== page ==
,
Mehrdad Mobasher
Affiliations:
Genentech Inc.,South San Francisco, CA,United States
,
Matthias Ritgen
Affiliations:
Department II of Internal Medicine, Campus Kiel,University of Schleswig-Holstein,Kiel,Germany
Michael Hallek
Affiliations:
Department I of Internal Medicine and Center of Integrated Oncology Cologne Bonn, University Hospital,CECAD (Cluster of Excellence on Cellular Stress Responses in Aging-Associated Diseases), University of Cologne,Cologne,Germany
EHA Library. Fischer K. Jun 14, 2019; 267350; S149
Kirsten Fischer
Kirsten Fischer
Contributions
Abstract
This abstract is embargoed until Friday, June 14, 08:30 local time.

Abstract: S149

Type: Presidential Symposium

Presentation during EHA24: On Friday, June 14, 2019 from 16:45 - 17:00

Location: Hall 5

Background

The multinational, open-label, phase 3 CLL14 trial (NCT02242942) compared fixed-duration targeted venetoclax plus obinutuzumab (VenG) treatment with chlorambucil-obinutuzumab (ClbG) treatment in previously untreated patients (pts) with chronic lymphocytic leukemia (CLL) and comorbidities.

Aims

We present endpoint analyses with particular emphasis on progression-free survival (PFS) and minimal residual disease (MRD)-negativity.

Methods

Pts with a CIRS score >6 and/or an estimated creatinine clearance <70 mL/min were randomized 1:1 to receive equal duration treatment with 12 cycles of standard Clb or Ven 400 mg daily in combination with G for the first 6 cycles. The primary endpoint was PFS. MRD-negativity in peripheral blood (PB) or bone marrow (BM) 3 months after treatment completion was a key secondary endpoint. MRD was analyzed serially from Cycle 4 every 3 months by an allele-specific oligonucleotide polymerase chain reaction assay (ASO-PCR; cut-off, 10-4) and by next generation sequencing (NGS; cut-offs, 10-4, 10-5, 10-6).

Results

In total, 432 pts were enrolled; 216 in each treatment group (intent-to-treat population). Median age, total CIRS score, and CrCl at baseline were 72 years, 8, and 66.4 ml/min respectively. After 29 months median follow-up, superior PFS was observed with VenG vs ClbG (Figure 1a). Median PFS was not reached in either group: at Month 24, PFS rates were 88% with VenG and 64% with ClbG (hazard ratio [HR] 0.35; 95% confidence interval [CI] 0.23–0.53; P<0.0001). MRD-negativity by ASO-PCR was significantly higher with VenG vs ClbG in both PB (76% vs 35% [P<0.0001]) and BM (57% vs 17% [P<0.0001]) 3 months after treatment completion. Overall, 75% of VenG MRD-negative pts in PB were also MRD-negative in BM vs 49% in the ClbG group. Landmark analysis for this timepoint by PB MRD status showed that MRD-negativity was associated with longer PFS. MRD-negativity rates were more sustainable with VenG: 81% (VenG) vs 27% (ClbG) of pts were MRD-negative 12 months after treatment completion; HR for MRD conversion 0.19; 95% CI 0.12–0.30 (median time off-treatment: 19 months) (Figure 1b). MRD-negativity rates by NGS confirmed these results; 78% (VenG) vs 34% (ClbG) of pts had MRD-negative status at <10-4, 35% vs 15% at ≥10-6–<10-5 and 31% vs 4% at <10-6, respectively.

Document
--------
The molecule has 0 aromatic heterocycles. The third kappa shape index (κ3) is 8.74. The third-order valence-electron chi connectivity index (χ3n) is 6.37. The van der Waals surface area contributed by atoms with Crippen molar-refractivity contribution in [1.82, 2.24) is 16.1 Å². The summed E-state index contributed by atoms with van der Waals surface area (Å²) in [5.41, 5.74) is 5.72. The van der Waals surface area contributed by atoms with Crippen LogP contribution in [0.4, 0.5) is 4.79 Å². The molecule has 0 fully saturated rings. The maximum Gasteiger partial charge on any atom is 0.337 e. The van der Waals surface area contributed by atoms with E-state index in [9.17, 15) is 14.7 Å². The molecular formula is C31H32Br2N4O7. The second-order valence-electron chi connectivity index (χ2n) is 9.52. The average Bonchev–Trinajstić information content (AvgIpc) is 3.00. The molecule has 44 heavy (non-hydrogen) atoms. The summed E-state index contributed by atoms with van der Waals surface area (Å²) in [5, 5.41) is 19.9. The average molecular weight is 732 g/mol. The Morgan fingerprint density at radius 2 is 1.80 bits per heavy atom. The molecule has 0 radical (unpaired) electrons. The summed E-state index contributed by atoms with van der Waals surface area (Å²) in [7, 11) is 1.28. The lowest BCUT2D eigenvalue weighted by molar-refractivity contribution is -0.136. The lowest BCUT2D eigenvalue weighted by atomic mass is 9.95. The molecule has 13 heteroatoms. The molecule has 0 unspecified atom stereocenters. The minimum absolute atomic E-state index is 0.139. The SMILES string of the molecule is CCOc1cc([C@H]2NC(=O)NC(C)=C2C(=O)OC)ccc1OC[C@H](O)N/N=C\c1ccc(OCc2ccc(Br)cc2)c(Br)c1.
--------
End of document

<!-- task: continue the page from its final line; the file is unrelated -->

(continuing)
Conclusion

Fixed-duration VenG induced deep, high (<10-4 in 3/4 of pts and <10-6 in 1/3 of pts), and long lasting MRD-negativity rates (with a low rate of conversion to MRD-positive status 1 year after treatment) in previously untreated pts with CLL and comorbidities, translating into improved PFS.

 

Session topic: 6. Chronic lymphocytic leukemia and related disorders - Clinical

Keyword(s): BCL2, Chronic lymphocytic leukemia, Clinical trial, Minimal residual disease (MRD)